and under such combinations as gave the decision to anything but a
majority of the nation. In other words, the constitution was certainly
formed by the _states_ as _political bodies_, and without any necessary
connexion with any general or uniform system of polity.

Any theory based on the separate sovereignties of the states, has, on
the other hand, a frail support. The question was not _who_ formed the
constitution, but _what_ was formed. All the great powers of
sovereignty, such as foreign relations, the right to treat, make war and
peace, to control commerce, to coin money, etc. etc. are expressly
ceded. But these are not, after all, the greatest blows that are given
to the doctrine of reserved sovereignty. A power to _alter_ the
constitution, as has just been remarked, has been granted, by which even
the _dissenting states_ have become bound. The only right reserved, is
that of the equal representation in the senate, and it would follow,
perhaps, as a legitimate consequence, the preservation of the
confederated polity; but South Carolina could, under the theory of the
constitution, be stripped of her right to control nearly every social
interest; every man, woman and child in the state dissenting. It is
scarcely worth while to construct a sublimated theory, on the
sovereignty of a community so situated by the legitimate theory of the
government under which it actually exists!

No means can be devised, that will always protect the weak from the
aggressions of the strong, under the forms of law; and nature has
pointed out the remedy, when the preponderance of good is against
submission; but one cannot suppress his expression of astonishment, at
finding any respectable portion of a reasoning community, losing sight
of this simple and self-evident truth, to uphold a doctrine as weak as
that of nullification, viewed as a legal remedy.

If the American statesmen (_quasi_ and real) would imitate the good
curate and the bachelor of Don Quixote, by burning all the political
heresies, with which their libraries, not to say their brains, are now
crammed, and set seriously about studying the terms and the nature of
the national compact, without reference to the notions of men who had no
connexion with the country, the public would be the gainers, and
occasionally one of them might stand a chance of descending to posterity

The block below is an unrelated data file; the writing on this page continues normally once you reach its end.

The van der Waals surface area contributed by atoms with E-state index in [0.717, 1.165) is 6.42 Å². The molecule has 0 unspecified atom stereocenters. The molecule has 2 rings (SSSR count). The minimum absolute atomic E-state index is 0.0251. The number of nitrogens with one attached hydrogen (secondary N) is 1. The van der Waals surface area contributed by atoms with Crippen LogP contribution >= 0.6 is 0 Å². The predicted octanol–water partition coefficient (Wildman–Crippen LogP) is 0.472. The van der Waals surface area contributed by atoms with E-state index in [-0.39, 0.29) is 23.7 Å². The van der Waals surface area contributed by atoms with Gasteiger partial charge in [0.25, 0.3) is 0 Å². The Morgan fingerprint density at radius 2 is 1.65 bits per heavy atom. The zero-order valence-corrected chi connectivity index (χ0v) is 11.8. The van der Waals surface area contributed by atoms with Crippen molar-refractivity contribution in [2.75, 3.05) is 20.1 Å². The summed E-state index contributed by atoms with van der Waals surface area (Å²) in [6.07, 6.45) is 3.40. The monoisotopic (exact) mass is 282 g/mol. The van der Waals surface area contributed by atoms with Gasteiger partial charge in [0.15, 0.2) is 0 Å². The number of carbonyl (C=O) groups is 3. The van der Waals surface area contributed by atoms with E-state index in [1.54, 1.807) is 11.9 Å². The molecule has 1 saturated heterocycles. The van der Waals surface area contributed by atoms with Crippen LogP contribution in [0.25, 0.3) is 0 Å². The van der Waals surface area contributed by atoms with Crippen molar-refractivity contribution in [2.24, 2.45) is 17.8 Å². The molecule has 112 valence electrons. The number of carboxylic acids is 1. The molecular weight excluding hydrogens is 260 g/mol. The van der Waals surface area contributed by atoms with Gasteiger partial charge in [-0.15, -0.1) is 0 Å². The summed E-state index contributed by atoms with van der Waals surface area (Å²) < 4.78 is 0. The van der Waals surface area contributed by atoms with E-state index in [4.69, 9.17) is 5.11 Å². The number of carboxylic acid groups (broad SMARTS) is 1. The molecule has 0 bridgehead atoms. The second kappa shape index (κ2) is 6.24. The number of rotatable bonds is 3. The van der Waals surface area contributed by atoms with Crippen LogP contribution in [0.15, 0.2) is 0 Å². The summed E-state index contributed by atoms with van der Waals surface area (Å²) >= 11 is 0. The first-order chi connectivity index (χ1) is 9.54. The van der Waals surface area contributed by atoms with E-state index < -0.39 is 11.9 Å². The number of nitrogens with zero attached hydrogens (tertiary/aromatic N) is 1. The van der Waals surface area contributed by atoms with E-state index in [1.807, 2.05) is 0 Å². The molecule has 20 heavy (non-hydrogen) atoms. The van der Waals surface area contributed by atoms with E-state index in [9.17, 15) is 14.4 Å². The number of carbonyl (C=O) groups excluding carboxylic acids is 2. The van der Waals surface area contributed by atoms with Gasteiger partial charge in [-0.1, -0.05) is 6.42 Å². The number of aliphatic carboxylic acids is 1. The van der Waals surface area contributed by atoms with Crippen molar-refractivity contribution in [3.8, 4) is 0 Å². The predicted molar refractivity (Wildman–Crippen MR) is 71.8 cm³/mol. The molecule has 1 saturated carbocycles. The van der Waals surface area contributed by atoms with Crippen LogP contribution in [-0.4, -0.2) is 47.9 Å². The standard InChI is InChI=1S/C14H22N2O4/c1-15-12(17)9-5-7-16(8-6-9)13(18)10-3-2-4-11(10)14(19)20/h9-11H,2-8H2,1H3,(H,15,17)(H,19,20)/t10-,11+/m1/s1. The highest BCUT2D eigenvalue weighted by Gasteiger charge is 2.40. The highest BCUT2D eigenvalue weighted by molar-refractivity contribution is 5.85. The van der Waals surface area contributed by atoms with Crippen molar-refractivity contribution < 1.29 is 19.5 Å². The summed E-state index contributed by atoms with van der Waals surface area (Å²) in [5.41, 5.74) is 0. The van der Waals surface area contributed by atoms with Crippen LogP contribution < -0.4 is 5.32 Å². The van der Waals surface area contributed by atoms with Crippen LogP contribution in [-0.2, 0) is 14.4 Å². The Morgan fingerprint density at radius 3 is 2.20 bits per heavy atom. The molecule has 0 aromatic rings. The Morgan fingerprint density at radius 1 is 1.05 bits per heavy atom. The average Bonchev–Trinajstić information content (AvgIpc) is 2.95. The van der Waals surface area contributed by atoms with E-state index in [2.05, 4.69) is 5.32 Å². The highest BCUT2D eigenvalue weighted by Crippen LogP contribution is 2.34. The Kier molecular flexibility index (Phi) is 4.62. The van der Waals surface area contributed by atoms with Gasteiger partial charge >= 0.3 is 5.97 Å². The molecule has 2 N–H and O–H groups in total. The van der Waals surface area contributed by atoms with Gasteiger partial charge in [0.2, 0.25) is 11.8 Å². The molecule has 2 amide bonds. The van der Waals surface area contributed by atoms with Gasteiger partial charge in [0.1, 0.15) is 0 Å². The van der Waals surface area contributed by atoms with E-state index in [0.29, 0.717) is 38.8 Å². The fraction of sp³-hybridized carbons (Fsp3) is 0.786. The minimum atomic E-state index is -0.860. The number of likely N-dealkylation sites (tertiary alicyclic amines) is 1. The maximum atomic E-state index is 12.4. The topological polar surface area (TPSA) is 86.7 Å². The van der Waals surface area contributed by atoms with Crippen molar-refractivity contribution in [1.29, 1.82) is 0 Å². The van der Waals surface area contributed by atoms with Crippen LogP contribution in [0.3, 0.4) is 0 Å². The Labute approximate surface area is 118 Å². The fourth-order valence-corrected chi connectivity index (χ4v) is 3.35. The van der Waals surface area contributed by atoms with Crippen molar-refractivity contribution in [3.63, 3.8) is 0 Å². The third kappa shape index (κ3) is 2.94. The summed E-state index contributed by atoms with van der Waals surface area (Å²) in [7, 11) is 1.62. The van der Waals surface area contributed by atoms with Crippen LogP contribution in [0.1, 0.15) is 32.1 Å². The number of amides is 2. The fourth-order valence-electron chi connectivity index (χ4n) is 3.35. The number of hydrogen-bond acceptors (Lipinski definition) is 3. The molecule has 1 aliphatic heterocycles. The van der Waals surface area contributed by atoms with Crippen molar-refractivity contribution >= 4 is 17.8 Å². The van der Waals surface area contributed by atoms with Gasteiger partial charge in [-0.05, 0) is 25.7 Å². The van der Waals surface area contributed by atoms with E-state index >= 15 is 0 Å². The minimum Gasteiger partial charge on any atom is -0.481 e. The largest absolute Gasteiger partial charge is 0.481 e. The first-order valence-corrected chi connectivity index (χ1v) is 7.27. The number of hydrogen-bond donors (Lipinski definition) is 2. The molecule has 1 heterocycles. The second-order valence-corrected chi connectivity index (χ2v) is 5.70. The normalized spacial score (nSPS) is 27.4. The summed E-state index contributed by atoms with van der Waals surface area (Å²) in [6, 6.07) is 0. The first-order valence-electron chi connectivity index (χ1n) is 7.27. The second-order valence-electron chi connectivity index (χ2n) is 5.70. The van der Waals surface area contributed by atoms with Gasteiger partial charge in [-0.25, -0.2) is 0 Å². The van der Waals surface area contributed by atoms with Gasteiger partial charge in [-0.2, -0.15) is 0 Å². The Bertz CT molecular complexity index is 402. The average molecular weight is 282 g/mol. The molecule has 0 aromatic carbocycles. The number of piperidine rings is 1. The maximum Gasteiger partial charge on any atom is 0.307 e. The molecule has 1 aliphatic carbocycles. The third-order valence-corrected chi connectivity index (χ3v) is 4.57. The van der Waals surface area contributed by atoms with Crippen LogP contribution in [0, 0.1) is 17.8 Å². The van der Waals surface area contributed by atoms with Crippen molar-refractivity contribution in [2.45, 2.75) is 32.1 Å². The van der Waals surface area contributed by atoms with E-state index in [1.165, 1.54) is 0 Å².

in some other light than that of the mere leader of a faction.]


Excursion with Lafayette. - Vincennes. - The Donjon. - Lagrange. - The
Towers. - Interior of the House - the General's Apartments. - the Cabinet.
- Lafayette's Title. - Church of the Chateau. - Ruins of Vivier. - Roman
Remains. - American Curiosity. - The Table at Lagrange. - Swindling.


I have said nothing to you of Lagrange, though I have now been there no
less than three times. Shortly after our arrival in Paris, General
Lafayette had the kindness to send us an invitation; but we were
deterred from going for sometime, by the indisposition of one of the
family. In the autumn of 1826, I went, however, alone; in the spring I
went again, carrying Mrs. - - with me; and I have now just returned from
a third visit, in which I went with my wife, accompanied by one or two
more of the family.

It is about twenty-seven miles from Paris to Rosay, a small town that is
a league from the castle. This is not a post-route, the great road
ending at Rosay, and we were obliged to go the whole distance with the
same horses. Paris is left by the Boulevard de la Bastille, the Barrière
du Trône, and the chateau and woods of Vincennes. The second time I went
into Brie, it was with the General himself, and in his own carriage. He
showed me a small pavilion that is still standing in a garden near the
old site of the Bastille, and which he told me, once belonged to the
hotel that Beaumarchais inhabited, when in his glory, and in which
pavilion this witty writer was accustomed to work. The roof was topped
by a vane to show which way the wind blew; and, in pure _fanfaronnade_,